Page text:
Sunday, February 1, 2015
Irrefutable Proof That Oral Torah was a Necessary Complement to the Written Torah [Menachem Elon]
I'd like to hear someone try to refute the following analysis:
"One may conclude from even a cursory examination that Biblical commandments and laws were accompanied by many explanations and detailed rules--given orally or preexisting in practice--which supplement and give meaning to what is written in the Torah. The following are a few illustrations.
With regard to the law of the Hebrew slave it is stated:
'When you acquire a Hebrew slave, he shall serve six years; in the seventh year he shall be freed, without payment.'
The basic intent of this and the ensuing verses is to limit the number of years of work and to establish the law applicable to a slave who enters his master's service either with or without a wife. Scripture postulates that it is possible to acquire a Hebrew slave and that how to do so is known, even though the Torah itself gives no details as to how such a slave may be acquired.
Later in the same passage it is said: 'When a man sells his daughter as a slave, she shall not be freed as male slaves are,' and also 'if he [the buyer] designated her for his son, he shall deal with her as is the practice with free maidens.' What is 'the practice with free maidens' to which the verse refers? Neither this verse nor any other part of the Torah explains the nature of this legal institution. It necessarily follows, therefore, that these were laws that were known and accepted by the people, and the Torah's provisions were additions and refinements.
Divorce is another illustration of the same point. The Torah states:
'A man marries a woman and lives with her. She fails to please him, because he has found something obnoxious about her, and he writes her a bill of divorcement, hands it to her, and sends her away from his house....[Then, if the woman marries a different man and that man divorces her or dies, her first husband] who divorced her first shall not take her to wife again.'
The thrust of the passage is to prohibit remarriage to one's former wife after she has married someone else. The passage is premised on certain legal assumptions: that the woman was married to the first man; that he divorced her with a bill of divorcement, which he handed to her; and that she then married someone else. The Torah is silent as to any details concerning how marriage is effected, the nature of a bill of divorcement, etc. If no Oral Law existed to explain and give content to these legal institutions, it would have been impossible in practice to carry out the provisions that are stated in this Scriptural passage.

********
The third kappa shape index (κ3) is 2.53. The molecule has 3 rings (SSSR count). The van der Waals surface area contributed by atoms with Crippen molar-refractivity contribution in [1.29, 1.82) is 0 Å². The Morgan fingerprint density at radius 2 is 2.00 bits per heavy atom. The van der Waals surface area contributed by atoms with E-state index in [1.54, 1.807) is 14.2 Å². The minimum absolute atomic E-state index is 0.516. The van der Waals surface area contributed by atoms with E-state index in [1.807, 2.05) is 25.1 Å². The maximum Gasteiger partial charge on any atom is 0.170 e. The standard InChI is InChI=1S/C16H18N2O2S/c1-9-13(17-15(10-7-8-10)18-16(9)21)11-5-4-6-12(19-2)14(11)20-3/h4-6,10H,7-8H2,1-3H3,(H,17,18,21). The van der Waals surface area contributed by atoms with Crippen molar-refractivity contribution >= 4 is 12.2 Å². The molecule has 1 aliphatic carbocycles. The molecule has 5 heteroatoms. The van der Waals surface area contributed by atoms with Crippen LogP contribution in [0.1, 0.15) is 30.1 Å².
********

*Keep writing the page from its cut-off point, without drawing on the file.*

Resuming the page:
The Book of Deuteronomy provides still another illustration:
'When there is a dispute between men and they go to law and a decision is rendered declaring the one in the right and the other in the wrong; if the guilty one is to be flogged, the judge shall have him lie down and be given lashes in his presence, by count, as his guilt warrants. He may be given up to forty lashes but not more, lest being flogged further, to excess, your brother be degraded before your eyes.'
The point of this section is to teach us that if the accused is adjudged to undergo flogging, the rule is 'He may be given up to forty lashes but not more.' But when is a person to be sentenced to flogging? How does the court declare the one in the right and the other in the wrong? This, too, was necessarily law that was customary or transmitted orally, and the Torah builds on this law and merely complements it.
Finally, many commandments by their very nature require at least some explanation in order to understand their meaning and delineate their scope. For example, the prohibition of work on the sabbath is repeatedly stated in very general terms: 'You shall not do any work,' 'And on the seventh day you shall cease from labor,' etc. But what manner of work is prohibited? The Torah lists only three: plowing, harvesting, and the kindling of fire. However, is there any logic to prohibiting only these forms of labor and not others that are similar and even more onerous? From the Torah itself we learn that there forms of labor were not the only ones prohibited. The Book of Numbers states:
'Once, when the Israelites were in the wilderness, they came upon a man gathering wood on the sabbath day. Those who found him as he was gathering wood brought him before Moses, Aaron, and the whole community. He was placed in custody, for it had not been specified what should be done to him.'
Thus, the people that found the man knew that he was violating the sabbath, in that this was one of the forbidden labors, but they did not know what punishment was destined to be prescribed for him.
In short, the existence of oral laws necessarily follows from what is revealed by examination of the Written Law. The undefined terms and vague references in the Written Law simply cannot be understood, and therefore the Written Law cannot be carried out, without the Oral Law, which provides the necessary explanation and complementation," Menachem Elon, Jewish Law: History, Sources, Principles, Vol.1, pgs. 200-203
Posted by Peter at 5:53 PM